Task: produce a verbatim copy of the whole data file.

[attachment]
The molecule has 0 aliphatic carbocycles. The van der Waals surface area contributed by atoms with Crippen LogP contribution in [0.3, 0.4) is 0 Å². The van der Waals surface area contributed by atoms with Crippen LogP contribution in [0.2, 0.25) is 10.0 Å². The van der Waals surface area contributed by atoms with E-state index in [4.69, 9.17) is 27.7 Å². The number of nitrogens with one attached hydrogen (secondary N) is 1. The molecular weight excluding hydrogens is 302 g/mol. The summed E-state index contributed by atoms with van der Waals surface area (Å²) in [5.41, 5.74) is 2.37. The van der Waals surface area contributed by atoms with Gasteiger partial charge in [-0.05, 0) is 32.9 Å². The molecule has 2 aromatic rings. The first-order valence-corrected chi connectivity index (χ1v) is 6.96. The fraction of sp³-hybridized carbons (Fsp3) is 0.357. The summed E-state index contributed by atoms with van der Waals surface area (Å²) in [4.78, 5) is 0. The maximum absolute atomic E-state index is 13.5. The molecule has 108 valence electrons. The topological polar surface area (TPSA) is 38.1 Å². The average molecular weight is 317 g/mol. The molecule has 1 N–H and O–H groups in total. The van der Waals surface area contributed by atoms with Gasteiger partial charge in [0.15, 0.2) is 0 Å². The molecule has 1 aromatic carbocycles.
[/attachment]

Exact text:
The molecule has 0 aliphatic carbocycles. The van der Waals surface area contributed by atoms with Crippen LogP contribution in [0.3, 0.4) is 0 Å². The van der Waals surface area contributed by atoms with Crippen LogP contribution in [0.2, 0.25) is 10.0 Å². The van der Waals surface area contributed by atoms with E-state index in [4.69, 9.17) is 27.7 Å². The number of nitrogens with one attached hydrogen (secondary N) is 1. The molecular weight excluding hydrogens is 302 g/mol. The summed E-state index contributed by atoms with van der Waals surface area (Å²) in [5.41, 5.74) is 2.37. The van der Waals surface area contributed by atoms with Gasteiger partial charge in [-0.05, 0) is 32.9 Å². The molecule has 2 aromatic rings. The first-order valence-corrected chi connectivity index (χ1v) is 6.96. The fraction of sp³-hybridized carbons (Fsp3) is 0.357. The summed E-state index contributed by atoms with van der Waals surface area (Å²) in [4.78, 5) is 0. The maximum absolute atomic E-state index is 13.5. The molecule has 108 valence electrons. The topological polar surface area (TPSA) is 38.1 Å². The average molecular weight is 317 g/mol. The molecule has 1 N–H and O–H groups in total. The van der Waals surface area contributed by atoms with Gasteiger partial charge in [0.15, 0.2) is 0 Å². The molecule has 1 aromatic carbocycles.